John F. Kennedy was the first president to take significant steps to achieve parity for mental health in 1961. He called for the health insurer for federal employees — which offered limited mental health care — to cover it at the same levels of other care.
From then until the 1990s, efforts to expand parity were largely at the state level, according to Barry’s research.
The Mental Health Parity Act of 1996, signed by former President Bill Clinton, required plans to cover mental health equally, but only in terms of annual or lifetime benefit maximums.
In 2008, then-President George W. Bush signed the Mental Health Parity and Addiction Equity Act, whose chief House sponsor, then-Rep. Patrick Kennedy (D-R.I.) used his own struggles with mental illness to convince colleagues to support it.
The law mandated that deductibles and co-pays, as well as treatment limitations, be equivalent to those for physical health care, and enactment was seen as a landmark win.
Since opting not to seek reelection in 2010, Kennedy, the youngest child of former Sen. Ted Kennedy (D-Mass.), has worked to ensure his law is working.
“The more insidious fight over the years, which is why these rules are so important, is around discriminatory medical management practices by payers,” he said. “It’s a lot more challenging to wrap your arms around the myriad ways that insurance companies can limit access.”
The new proposed regulations, from HHS and the Treasury and Labor departments, are open for public comment until Oct. 2.
If finalized, they would mandate that insurers analyze their coverage to ensure equivalent access to mental health care based on outcomes.
The companies would have to look at how they respond to requests from doctors to authorize treatments for mental illness, compared with physical ones, as well as audit their provider networks and examine how much they reimburse providers out of network.
“This is something that you would have expected the issuers and plans to be doing as part of their own internal analysis to ensure compliance,” said JoAnn Volk, co-director of the Center on Health Insurance Reforms at Georgetown University.
One major problem Biden’s proposal targets is that of “ghost networks” — inadequate numbers of mental health providers who take insurance — forcing subscribers to go out of network and pay more.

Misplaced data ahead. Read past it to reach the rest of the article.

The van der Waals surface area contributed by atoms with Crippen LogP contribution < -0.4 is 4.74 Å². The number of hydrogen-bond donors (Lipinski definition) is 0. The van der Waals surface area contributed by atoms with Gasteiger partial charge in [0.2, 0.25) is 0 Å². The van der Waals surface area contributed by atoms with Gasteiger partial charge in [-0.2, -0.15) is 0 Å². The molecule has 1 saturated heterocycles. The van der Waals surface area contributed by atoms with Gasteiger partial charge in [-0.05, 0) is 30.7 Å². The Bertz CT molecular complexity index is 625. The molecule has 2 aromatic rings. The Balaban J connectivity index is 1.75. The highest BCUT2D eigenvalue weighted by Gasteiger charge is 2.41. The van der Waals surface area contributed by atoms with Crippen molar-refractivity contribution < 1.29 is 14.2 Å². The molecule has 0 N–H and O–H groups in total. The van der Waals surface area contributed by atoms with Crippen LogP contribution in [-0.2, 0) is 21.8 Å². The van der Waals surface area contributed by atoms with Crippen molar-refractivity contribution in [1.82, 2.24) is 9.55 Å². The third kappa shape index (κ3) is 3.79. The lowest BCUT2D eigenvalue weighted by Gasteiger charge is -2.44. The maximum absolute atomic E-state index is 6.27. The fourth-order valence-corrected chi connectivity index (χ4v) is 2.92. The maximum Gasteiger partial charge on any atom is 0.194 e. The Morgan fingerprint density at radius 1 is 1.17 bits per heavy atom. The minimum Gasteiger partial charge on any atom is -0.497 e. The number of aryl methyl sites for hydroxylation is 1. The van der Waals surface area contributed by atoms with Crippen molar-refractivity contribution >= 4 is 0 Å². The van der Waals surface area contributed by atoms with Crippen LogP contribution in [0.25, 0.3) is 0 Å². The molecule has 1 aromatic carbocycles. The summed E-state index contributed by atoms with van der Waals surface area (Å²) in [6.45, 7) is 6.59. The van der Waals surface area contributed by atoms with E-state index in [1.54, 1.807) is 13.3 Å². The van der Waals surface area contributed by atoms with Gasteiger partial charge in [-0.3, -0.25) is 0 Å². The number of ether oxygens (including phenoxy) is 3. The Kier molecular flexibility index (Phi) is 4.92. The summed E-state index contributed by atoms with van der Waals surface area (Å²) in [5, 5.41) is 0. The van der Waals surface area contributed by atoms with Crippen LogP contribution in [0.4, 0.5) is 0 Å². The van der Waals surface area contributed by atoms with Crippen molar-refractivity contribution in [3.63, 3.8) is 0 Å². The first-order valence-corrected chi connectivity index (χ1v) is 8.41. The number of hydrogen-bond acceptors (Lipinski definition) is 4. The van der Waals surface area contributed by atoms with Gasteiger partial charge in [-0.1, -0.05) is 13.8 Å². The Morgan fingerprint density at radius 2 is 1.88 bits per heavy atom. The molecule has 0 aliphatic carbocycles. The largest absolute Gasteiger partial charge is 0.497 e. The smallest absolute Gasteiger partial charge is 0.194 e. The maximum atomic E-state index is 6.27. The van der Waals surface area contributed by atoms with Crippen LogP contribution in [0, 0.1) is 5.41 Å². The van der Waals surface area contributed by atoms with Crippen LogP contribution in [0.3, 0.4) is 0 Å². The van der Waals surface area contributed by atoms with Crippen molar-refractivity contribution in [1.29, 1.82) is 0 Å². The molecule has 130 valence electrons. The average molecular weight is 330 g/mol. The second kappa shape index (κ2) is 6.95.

The rule would also establish when health plans can’t require doctors to obtain prior authorization to prescribe a medicine or procedure, or otherwise put up roadblocks for patients seeking mental health, as well as substance use treatment.
Insurers could face fines of up to $100 per day per patient for failing to offer comparable coverage for mental health.
But enforcement could be a challenge, and it’s unclear how aggressive the administration would be. Previous enforcement has largely been collaborative, not punitive.
The Department of Labor has had limited resources to enforce the existing regulations, prompting Murphy to seek more in new legislation.
Insurers say they agree that access to mental health care should be equivalent to that of physical health care.
But AHIP, the lobbying group for insurers, says the situation is more complicated than Biden makes out, and that workforce shortages are what’s behind barriers to care.
“Access to mental health has been, and continues to be, challenging primarily because of a shortage and lack of clinicians, which is why for years, health insurance providers have implemented programs and strategies to expand networks and increase access,” AHIP spokesperson Kristine Grow said in a statement.
The group said those include boosting telehealth coverage and integrating physical and mental health care. And it points to rising mental health care usage since the 2008 law as evidence that the law is working.
The insurers also have a key ally in making their case: the companies that buy insurance plans.
Last month, the ERISA Industry Committee, which represents large employers’ benefit interests and counts among its members some of America’s largest corporations, joined AHIP in writing to administration officials to ask that the comment period on the proposed rules be extended.
The companies and their insurers warned that the rules could create “unnecessary burdens” for providers, insurers and patients, and “unintentionally” impede access to care.